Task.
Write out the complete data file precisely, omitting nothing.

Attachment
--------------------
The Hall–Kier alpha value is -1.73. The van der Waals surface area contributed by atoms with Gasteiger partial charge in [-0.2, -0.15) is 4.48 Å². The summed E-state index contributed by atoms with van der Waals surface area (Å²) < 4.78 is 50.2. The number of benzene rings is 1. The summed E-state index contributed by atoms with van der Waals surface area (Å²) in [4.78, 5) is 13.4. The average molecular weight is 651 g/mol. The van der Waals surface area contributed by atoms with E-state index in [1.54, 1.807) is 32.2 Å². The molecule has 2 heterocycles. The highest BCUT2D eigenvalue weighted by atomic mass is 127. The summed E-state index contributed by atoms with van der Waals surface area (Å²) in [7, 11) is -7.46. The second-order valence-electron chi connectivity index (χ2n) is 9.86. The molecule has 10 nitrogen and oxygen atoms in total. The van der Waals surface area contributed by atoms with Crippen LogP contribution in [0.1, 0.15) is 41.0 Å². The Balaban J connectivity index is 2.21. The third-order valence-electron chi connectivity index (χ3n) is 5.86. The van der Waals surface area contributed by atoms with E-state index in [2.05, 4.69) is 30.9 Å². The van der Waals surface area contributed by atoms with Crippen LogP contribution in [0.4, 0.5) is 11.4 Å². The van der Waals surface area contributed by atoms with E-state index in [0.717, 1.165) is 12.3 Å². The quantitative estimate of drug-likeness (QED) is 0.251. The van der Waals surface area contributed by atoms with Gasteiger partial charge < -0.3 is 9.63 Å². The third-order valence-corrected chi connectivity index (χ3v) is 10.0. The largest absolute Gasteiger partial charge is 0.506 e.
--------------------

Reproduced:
The Hall–Kier alpha value is -1.73. The van der Waals surface area contributed by atoms with Gasteiger partial charge in [-0.2, -0.15) is 4.48 Å². The summed E-state index contributed by atoms with van der Waals surface area (Å²) < 4.78 is 50.2. The number of benzene rings is 1. The summed E-state index contributed by atoms with van der Waals surface area (Å²) in [4.78, 5) is 13.4. The average molecular weight is 651 g/mol. The van der Waals surface area contributed by atoms with E-state index in [1.54, 1.807) is 32.2 Å². The molecule has 2 heterocycles. The highest BCUT2D eigenvalue weighted by atomic mass is 127. The summed E-state index contributed by atoms with van der Waals surface area (Å²) in [7, 11) is -7.46. The second-order valence-electron chi connectivity index (χ2n) is 9.86. The molecule has 10 nitrogen and oxygen atoms in total. The van der Waals surface area contributed by atoms with Crippen LogP contribution in [0.1, 0.15) is 41.0 Å². The Balaban J connectivity index is 2.21. The third-order valence-electron chi connectivity index (χ3n) is 5.86. The van der Waals surface area contributed by atoms with E-state index in [2.05, 4.69) is 30.9 Å². The van der Waals surface area contributed by atoms with Crippen LogP contribution in [0.4, 0.5) is 11.4 Å². The van der Waals surface area contributed by atoms with E-state index in [0.717, 1.165) is 12.3 Å². The quantitative estimate of drug-likeness (QED) is 0.251. The van der Waals surface area contributed by atoms with Gasteiger partial charge < -0.3 is 9.63 Å². The third-order valence-corrected chi connectivity index (χ3v) is 10.0. The largest absolute Gasteiger partial charge is 0.506 e.